Cystic Hygroma

Cystic hygroma was first described in 1843 by Wernher. It is a lesion in the lymphatics that affects the head and neck of the human body. This disease is also similar to cystic lymphangioma or macrocystic lymphatic malformation.

Cystic hygroma grows as the child also matures. The intralesional bleeding allows the growth potential of cystic hygromas.

Environmental Cause:

  1. Maternal viral infections (e.g. Parvovirus Fifth’s disease)
  2. Genetic syndromes – Turner syndrome, trisomies (13, 18 and 21)

Pathophysiology:

Normally, the lympatics would branch out in to the venous system. This failure of branching out will encourage growth of lymphatic tissue in an abnormal way. This unusual growth will penetrate near to the neck or head. The tissues might either be described as capillary, cavernous or cystic.

The vascular endothelial growth factor C (VEGF-C) has been found out to have a big role in the abnormal growth of development of lymphatic malformations.

Diagnostic Evaluation:

As early as 10 weeks of gestation, cystic hygromas can already be detected, however, a transvaginal ultrasound would give a better outline of the cyst. The alpha fetoprotein levels is also increased when the fetus has cystic hygromas.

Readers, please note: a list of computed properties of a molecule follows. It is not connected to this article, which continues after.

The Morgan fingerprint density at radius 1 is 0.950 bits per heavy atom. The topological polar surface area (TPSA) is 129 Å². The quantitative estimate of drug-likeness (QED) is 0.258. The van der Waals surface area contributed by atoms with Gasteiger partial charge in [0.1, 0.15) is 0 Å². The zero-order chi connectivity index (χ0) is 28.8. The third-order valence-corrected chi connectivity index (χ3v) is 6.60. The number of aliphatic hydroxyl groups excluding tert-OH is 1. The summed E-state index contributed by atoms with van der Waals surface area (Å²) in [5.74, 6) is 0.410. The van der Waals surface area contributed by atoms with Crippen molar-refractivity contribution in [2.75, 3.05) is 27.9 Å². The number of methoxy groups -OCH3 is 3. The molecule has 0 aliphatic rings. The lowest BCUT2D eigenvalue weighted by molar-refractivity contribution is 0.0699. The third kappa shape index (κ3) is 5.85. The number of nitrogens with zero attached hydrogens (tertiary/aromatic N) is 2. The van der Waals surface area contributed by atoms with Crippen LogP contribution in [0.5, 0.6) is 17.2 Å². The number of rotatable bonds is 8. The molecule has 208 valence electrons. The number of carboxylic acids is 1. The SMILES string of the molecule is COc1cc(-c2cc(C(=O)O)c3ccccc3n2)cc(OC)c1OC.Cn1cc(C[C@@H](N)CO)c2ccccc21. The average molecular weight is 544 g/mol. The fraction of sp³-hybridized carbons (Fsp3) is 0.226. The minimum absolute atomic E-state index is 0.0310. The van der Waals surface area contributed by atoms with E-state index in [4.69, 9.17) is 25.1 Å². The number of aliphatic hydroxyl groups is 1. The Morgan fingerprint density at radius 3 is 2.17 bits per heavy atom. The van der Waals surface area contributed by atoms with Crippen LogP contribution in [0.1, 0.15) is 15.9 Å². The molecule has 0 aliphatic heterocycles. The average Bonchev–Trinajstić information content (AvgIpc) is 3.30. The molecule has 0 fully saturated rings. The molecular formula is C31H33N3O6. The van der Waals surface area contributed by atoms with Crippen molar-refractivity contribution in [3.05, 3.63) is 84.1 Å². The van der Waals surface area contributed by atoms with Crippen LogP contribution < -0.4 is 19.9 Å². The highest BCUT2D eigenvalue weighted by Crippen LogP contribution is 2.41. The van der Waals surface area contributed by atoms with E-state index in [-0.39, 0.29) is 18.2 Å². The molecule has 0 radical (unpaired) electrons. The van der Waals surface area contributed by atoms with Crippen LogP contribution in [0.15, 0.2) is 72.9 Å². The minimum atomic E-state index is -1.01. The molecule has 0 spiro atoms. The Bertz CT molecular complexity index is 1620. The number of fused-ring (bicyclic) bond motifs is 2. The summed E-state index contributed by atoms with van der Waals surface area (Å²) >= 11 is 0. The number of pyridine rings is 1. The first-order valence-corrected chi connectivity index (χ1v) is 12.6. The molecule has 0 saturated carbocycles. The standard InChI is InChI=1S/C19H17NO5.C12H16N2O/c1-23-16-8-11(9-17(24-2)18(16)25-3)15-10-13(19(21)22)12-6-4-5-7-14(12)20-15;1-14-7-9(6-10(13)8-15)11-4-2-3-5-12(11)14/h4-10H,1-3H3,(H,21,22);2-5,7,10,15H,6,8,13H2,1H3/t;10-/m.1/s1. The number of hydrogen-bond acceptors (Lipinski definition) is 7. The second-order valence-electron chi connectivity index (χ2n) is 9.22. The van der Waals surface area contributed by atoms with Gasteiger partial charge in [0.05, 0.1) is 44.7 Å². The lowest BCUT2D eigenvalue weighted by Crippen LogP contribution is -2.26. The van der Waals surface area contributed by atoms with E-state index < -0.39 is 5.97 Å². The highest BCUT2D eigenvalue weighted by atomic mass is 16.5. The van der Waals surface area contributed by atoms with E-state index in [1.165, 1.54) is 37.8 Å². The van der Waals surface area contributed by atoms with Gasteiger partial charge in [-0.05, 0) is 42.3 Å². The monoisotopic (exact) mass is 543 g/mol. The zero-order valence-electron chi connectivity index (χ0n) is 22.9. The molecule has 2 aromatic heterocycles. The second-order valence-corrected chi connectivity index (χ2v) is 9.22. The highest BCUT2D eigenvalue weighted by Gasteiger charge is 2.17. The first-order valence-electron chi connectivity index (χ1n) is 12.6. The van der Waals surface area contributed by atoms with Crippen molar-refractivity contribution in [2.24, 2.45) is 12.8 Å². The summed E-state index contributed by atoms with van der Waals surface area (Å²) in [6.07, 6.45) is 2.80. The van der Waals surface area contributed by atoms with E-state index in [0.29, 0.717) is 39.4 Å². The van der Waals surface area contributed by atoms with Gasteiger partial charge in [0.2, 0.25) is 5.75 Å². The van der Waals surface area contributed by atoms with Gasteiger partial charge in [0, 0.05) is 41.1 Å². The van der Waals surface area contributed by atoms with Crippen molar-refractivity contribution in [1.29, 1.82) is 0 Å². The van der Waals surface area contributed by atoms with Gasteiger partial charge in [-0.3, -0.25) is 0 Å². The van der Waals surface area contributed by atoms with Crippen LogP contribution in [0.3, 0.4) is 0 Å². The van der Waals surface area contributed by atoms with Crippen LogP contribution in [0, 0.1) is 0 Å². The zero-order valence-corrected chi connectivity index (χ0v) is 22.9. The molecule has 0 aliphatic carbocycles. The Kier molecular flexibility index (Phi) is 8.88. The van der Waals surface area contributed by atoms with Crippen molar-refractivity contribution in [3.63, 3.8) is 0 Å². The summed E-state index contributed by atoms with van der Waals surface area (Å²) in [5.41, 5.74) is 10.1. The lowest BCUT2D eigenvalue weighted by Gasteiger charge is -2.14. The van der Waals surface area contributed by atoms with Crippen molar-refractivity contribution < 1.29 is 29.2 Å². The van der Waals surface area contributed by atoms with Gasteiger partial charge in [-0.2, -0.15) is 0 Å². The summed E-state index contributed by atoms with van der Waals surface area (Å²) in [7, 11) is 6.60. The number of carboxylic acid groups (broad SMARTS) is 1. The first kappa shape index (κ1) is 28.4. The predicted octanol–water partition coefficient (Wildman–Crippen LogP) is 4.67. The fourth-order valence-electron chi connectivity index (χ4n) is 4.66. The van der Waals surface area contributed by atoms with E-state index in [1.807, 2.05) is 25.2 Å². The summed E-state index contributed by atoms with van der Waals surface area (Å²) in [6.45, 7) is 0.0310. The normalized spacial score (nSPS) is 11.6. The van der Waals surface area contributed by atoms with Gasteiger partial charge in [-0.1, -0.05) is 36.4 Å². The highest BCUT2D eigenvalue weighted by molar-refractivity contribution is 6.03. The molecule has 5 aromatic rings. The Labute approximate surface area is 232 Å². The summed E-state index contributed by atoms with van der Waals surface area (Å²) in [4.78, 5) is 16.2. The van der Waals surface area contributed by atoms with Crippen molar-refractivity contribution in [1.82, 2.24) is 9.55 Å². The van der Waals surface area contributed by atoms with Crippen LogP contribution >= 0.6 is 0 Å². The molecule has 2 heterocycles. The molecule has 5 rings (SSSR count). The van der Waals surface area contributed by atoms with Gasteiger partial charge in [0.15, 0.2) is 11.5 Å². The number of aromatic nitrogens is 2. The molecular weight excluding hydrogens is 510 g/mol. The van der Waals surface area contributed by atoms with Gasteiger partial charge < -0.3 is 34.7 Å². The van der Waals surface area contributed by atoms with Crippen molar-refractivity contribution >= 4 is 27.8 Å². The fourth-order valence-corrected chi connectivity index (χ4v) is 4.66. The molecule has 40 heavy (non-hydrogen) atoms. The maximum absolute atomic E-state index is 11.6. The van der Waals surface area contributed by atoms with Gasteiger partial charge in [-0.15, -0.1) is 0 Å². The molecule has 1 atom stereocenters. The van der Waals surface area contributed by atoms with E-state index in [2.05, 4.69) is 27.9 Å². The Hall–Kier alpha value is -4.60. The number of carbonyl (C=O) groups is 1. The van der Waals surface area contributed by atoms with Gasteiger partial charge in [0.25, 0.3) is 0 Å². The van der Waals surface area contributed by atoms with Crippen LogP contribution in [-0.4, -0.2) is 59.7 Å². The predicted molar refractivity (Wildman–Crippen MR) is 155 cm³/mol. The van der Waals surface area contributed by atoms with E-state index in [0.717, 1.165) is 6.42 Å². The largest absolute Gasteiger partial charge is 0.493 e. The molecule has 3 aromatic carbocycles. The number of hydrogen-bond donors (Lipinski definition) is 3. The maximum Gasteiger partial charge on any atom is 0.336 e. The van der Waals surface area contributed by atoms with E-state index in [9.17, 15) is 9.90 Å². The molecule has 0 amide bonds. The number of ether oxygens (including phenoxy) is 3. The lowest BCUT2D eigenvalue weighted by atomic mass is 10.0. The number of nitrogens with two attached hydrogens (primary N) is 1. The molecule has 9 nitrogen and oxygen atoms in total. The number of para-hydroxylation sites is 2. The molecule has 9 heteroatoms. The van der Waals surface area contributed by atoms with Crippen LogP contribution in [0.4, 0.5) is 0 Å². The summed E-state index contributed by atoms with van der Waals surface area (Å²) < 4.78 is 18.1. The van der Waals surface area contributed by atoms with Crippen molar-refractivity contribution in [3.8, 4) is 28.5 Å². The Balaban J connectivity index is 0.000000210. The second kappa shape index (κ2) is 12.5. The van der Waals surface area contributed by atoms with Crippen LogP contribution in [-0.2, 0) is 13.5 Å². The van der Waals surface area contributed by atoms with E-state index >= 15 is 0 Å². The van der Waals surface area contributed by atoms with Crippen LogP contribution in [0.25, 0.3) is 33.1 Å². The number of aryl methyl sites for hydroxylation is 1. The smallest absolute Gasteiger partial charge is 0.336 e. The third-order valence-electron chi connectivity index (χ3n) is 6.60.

Medical Management:

Administration of sclerosing agents such as OK-432, which is an active strain of group A Streptococcus pyogenes, bleomycin, pure ethanol and doxycycline. The OK-432 encourages inflammatory response leading to fibrosis of the hygroma. Aspiration during the procedure has something to do with the process of effective therapy.

Surgical Management:

Aside from aspiration, the excision of the hygroma is the only treatment known to be immediate and effective. The goal of surgical intervention is to either remove the lymphangioma.

Nursing Management:

  1. Proper education of the mother about the condition so that she may be able to cope effectively with the baby’s condition.
  2. Monitor the skin condition of the face and neck area. Provide proper skin care on the areas involved.
  3. Evaluate the therapy given as well as the response of the patient.
  4. Teach the mother or the care giver proper wound care so that they will be able to take care of the lesion properly when at home.

Daisy Jane Antipuesto RN MN

Currently a Nursing Local Board Examination Reviewer. Subjects handled are Pediatric, Obstetric and Psychiatric Nursing. Previous work experiences include: Clinical instructor/lecturer, clinical coordinator (Level II), caregiver instructor/lecturer, NC2 examination reviewer and staff/clinic nurse. Areas of specialization: Emergency room, Orthopedic Ward and Delivery Room. Also an IELTS passer.

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